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Ranhill eyes power plant projects in Myanmar, Sabah

PETALING JAYA: Ranhill Holdings Bhd, which is close to partially divesting its waste water company in China, is eyeing a gas-fired power plant project in Myanmar and submitted a proposal to build a new power plant in Sabah.

Its president and CEO Tan Sri Hamdan Mohamad said the Myanmar government is calling for expressions of interest for a 400MW gas-fired power plant.

“We are participating in a bid in Myanmar for 400MW. I think we are in an advantageous position because we did prepare a feasibility study two years ago for the same project. We thought we could do a direct negotiation but the government decided to call for a tender, so we will participate in the tender,” he told reporters after the company’s AGM here yesterday.

Meanwhile, Hamdan said, Ranhill has submitted a proposal to build a power plant with a capacity of between 200MW and 400MW in Sabah. “We are looking at around 200MW-400MW (in Sabah). In the renewable energy segment, it could be smaller, maybe about 30MW. We can’t reveal the details but hopefully good news is coming soon.”

In the power business, Ranhill currently holds a 37% share of the market in Sabah with plans to expand the current capacity of 380MW to 1,000MW by 2020.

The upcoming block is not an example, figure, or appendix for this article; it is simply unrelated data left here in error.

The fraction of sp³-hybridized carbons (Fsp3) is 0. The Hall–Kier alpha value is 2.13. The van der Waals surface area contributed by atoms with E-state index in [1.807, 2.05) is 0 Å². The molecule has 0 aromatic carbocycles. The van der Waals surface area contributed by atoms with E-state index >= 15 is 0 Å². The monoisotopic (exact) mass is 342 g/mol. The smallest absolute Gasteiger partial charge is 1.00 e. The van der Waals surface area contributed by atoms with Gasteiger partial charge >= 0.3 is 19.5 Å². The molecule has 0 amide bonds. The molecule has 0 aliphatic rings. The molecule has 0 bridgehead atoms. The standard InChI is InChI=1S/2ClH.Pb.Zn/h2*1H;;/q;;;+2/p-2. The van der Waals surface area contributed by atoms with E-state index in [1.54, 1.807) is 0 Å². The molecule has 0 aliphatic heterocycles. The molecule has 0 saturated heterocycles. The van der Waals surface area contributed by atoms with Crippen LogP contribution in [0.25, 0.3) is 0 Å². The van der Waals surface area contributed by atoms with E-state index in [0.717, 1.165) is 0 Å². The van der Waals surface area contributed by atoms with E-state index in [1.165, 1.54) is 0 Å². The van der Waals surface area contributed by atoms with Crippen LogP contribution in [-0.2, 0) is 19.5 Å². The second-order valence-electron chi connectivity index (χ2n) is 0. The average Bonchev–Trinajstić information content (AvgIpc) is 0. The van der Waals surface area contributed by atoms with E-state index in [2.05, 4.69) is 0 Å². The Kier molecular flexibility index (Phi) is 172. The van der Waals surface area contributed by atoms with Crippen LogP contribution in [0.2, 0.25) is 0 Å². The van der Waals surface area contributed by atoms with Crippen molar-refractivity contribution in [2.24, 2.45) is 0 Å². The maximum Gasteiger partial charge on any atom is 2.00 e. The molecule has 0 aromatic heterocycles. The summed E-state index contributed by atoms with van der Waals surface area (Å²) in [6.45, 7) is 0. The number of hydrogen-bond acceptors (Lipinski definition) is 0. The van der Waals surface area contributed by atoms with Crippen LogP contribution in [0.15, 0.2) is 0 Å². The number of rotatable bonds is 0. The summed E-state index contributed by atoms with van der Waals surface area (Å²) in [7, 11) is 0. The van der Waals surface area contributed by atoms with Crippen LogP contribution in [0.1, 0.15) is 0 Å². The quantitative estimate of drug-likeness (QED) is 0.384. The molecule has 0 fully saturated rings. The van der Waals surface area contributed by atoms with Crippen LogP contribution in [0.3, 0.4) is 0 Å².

Hamdan said Ranhill’s expansion in the power sector in Sabah and the region is in line with the company’s long-term strategy to be a regional leader in green and renewable energy.

On another note, Hamdan said Ranhill is in the final stages of talks to divest as much as 60% in Ranhill Water Technologies (Cayman) Ltd (RWT Cayman) to a state-owned enterprise (SOE) in China, in a move to help the company expand its waste water business there.

Currently, the waste-water industry in China is dominated by large SOEs. Ranhill, he said, hopes to conclude the negotiations in two to three months.

The group believes such strategic partnerships will facilitate the procurement of water concession deals in China by providing broader access to potential clients and target markets.
Ranhill intends to use the proceeds from the partial divestment to expand its business in China.

“Due to China’s rapid industrialisation, we have plans to increase our water treatment capacity from 330 millions of litres per day (as at end 2015 to 1,000MLD by 2020,” he said.

Hamdan pointed out that Ranhill, which raised RM386 million from its initial public offering in March, has about RM650 million cash in hand.

“Moving forward, we have about RM120 million in capital expenditure (capex) to be utilised for the remainder of 2016,” Hamdan said, adding that the capex will be evenly distributed for its businesses in Malaysia and China.

 

Source: The Sun Daily

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